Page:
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Nourishing the next generation of creators: an interview with Wayne Quakenbush

Mind KEY / Career  / Nourishing the next generation of creators: an interview with Wayne Quakenbush
Comic books are educational
Wayne Quakenbush and Sabrina Rabidoux at The Annex Photo courtesy of Sabrina Rabidoux

Nourishing the next generation of creators: an interview with Wayne Quakenbush

By Sabrina Rabidoux with Cris McCullough

Nourishing and inspiring the creators of tomorrow

Our student intern this year has been Sabrina Rabidoux, assisting Mind Key with our social media outreach. Sabrina is a student at The Metropolitan Regional Career and Technical Center (The MET), an innovative high school whose mission is to help students discover their interests and passions and support their journey to achieving their goals through mentoring and internships. Sabrina is also a talented graphic artist in her own right, and a prime example that shows how comic books are educational. I thought she might enjoy meeting one of Newport’s long standing icons in the art scene, Wayne Quakenbush, owner of The Annex Comics on Broadway in Newport, RI. My own kids went to the MET and hung out regularly at The Annex growing up. My daughter is now an illustrator, graphic artist and sells her work at Comic-Cons and my son is now an art teacher. So I have first hand knowledge as to the creative nourishing that originates in this artistic oasis.

Showing that comic books are educational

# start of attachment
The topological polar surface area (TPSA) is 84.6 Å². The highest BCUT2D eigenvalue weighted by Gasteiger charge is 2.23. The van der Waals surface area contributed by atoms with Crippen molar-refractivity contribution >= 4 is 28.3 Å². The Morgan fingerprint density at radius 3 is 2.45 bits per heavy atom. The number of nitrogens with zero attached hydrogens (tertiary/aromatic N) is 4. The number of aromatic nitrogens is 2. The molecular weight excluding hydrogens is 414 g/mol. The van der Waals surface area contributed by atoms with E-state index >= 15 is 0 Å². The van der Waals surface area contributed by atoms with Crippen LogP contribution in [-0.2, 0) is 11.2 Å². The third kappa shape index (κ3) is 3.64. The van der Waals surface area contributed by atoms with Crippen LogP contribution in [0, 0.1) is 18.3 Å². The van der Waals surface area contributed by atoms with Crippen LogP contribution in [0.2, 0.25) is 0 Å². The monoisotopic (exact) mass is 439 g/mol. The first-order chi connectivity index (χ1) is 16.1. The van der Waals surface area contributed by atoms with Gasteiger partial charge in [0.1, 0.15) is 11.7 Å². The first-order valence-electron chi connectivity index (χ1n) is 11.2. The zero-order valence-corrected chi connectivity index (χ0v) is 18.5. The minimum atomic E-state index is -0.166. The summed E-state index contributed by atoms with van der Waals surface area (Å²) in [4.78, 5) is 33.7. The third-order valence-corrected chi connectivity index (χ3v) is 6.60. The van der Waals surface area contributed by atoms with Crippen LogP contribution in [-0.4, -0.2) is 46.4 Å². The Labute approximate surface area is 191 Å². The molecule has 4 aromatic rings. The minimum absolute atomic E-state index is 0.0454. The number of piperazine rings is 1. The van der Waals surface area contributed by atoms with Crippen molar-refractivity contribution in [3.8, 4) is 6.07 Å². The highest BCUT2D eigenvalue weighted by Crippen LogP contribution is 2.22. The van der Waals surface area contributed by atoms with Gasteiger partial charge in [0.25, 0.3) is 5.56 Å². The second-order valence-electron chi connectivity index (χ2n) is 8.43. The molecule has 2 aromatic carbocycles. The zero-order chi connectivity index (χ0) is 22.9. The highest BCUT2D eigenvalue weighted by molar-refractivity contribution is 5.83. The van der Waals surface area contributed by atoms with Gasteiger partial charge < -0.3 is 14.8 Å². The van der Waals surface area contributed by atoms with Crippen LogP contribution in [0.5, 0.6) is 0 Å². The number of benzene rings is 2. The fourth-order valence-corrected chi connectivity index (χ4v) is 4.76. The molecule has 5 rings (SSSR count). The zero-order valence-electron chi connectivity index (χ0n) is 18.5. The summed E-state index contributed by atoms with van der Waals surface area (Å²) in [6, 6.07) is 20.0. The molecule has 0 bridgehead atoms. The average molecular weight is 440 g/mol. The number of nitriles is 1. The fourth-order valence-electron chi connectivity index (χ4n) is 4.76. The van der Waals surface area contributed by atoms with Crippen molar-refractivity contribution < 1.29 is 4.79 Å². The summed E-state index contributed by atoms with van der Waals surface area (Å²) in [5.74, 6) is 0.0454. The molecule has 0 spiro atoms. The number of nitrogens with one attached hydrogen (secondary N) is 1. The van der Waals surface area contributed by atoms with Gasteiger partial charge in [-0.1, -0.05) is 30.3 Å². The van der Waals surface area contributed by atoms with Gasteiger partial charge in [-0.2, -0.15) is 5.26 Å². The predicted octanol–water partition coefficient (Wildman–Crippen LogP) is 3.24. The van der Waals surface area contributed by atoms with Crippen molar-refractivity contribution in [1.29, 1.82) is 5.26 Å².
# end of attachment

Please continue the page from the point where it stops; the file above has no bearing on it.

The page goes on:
We had the opportunity to meet Wayne at The Annex one sunny afternoon. The shop windows flanking the door featured the art work of students, professional artists and beginners alike, which Wayne switches out every month. Inside, every inch of space is occupied by shelves of comics and graphic novels of all genres, from classic collectibles to the most current anime. The center bins are temporarily covered in plywood to accommodate gaming, ie. Dungeons and Dragons, Unfathomable, and the like. It certainly was like crossing into another dimension. An evocative space for our interview, indeed.

Sabrina begins by asking, ”When did you begin collecting comics?”

A.  It started when I was a child. I was in the hospital for tonsillitis and somebody gave me two comic books when I was recovering from surgery. After that I took my twenty five cents per week allowance and I could buy two comic books or save for two weeks to buy a monster magazine.

Q. What are some other things that you’ve started to get into because of comics?